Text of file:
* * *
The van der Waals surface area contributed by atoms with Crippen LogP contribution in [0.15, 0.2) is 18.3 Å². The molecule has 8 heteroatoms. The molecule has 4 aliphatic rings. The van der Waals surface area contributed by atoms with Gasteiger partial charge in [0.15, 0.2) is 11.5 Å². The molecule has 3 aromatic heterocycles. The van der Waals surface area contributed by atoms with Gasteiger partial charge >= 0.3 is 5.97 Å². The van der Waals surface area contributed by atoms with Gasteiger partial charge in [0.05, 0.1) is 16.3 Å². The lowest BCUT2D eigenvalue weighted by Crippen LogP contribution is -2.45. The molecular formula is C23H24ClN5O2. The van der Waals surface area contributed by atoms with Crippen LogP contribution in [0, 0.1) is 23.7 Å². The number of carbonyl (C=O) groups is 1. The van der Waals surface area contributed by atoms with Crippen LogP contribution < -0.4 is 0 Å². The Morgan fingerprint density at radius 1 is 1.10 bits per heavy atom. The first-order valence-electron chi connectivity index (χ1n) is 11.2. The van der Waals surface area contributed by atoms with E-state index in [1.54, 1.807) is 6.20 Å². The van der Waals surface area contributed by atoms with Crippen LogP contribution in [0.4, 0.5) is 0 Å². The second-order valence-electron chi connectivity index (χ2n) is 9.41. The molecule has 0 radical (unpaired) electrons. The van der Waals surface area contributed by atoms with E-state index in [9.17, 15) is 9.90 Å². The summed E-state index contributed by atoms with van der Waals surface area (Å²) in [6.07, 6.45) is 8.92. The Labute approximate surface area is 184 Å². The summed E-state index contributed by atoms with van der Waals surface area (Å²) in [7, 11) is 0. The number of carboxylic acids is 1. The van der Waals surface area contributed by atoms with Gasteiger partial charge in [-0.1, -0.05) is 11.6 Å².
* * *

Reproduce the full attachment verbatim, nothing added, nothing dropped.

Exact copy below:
The van der Waals surface area contributed by atoms with Crippen LogP contribution in [0.15, 0.2) is 18.3 Å². The molecule has 8 heteroatoms. The molecule has 4 aliphatic rings. The van der Waals surface area contributed by atoms with Gasteiger partial charge in [0.15, 0.2) is 11.5 Å². The molecule has 3 aromatic heterocycles. The van der Waals surface area contributed by atoms with Gasteiger partial charge >= 0.3 is 5.97 Å². The van der Waals surface area contributed by atoms with Gasteiger partial charge in [0.05, 0.1) is 16.3 Å². The lowest BCUT2D eigenvalue weighted by Crippen LogP contribution is -2.45. The molecular formula is C23H24ClN5O2. The van der Waals surface area contributed by atoms with Crippen LogP contribution in [0, 0.1) is 23.7 Å². The number of carbonyl (C=O) groups is 1. The van der Waals surface area contributed by atoms with Crippen LogP contribution < -0.4 is 0 Å². The Morgan fingerprint density at radius 1 is 1.10 bits per heavy atom. The first-order valence-electron chi connectivity index (χ1n) is 11.2. The van der Waals surface area contributed by atoms with E-state index in [1.54, 1.807) is 6.20 Å². The van der Waals surface area contributed by atoms with Crippen LogP contribution in [0.4, 0.5) is 0 Å². The second-order valence-electron chi connectivity index (χ2n) is 9.41. The molecule has 0 radical (unpaired) electrons. The van der Waals surface area contributed by atoms with E-state index in [9.17, 15) is 9.90 Å². The summed E-state index contributed by atoms with van der Waals surface area (Å²) in [6.07, 6.45) is 8.92. The Labute approximate surface area is 184 Å². The summed E-state index contributed by atoms with van der Waals surface area (Å²) in [7, 11) is 0. The number of carboxylic acids is 1. The van der Waals surface area contributed by atoms with Gasteiger partial charge in [-0.1, -0.05) is 11.6 Å².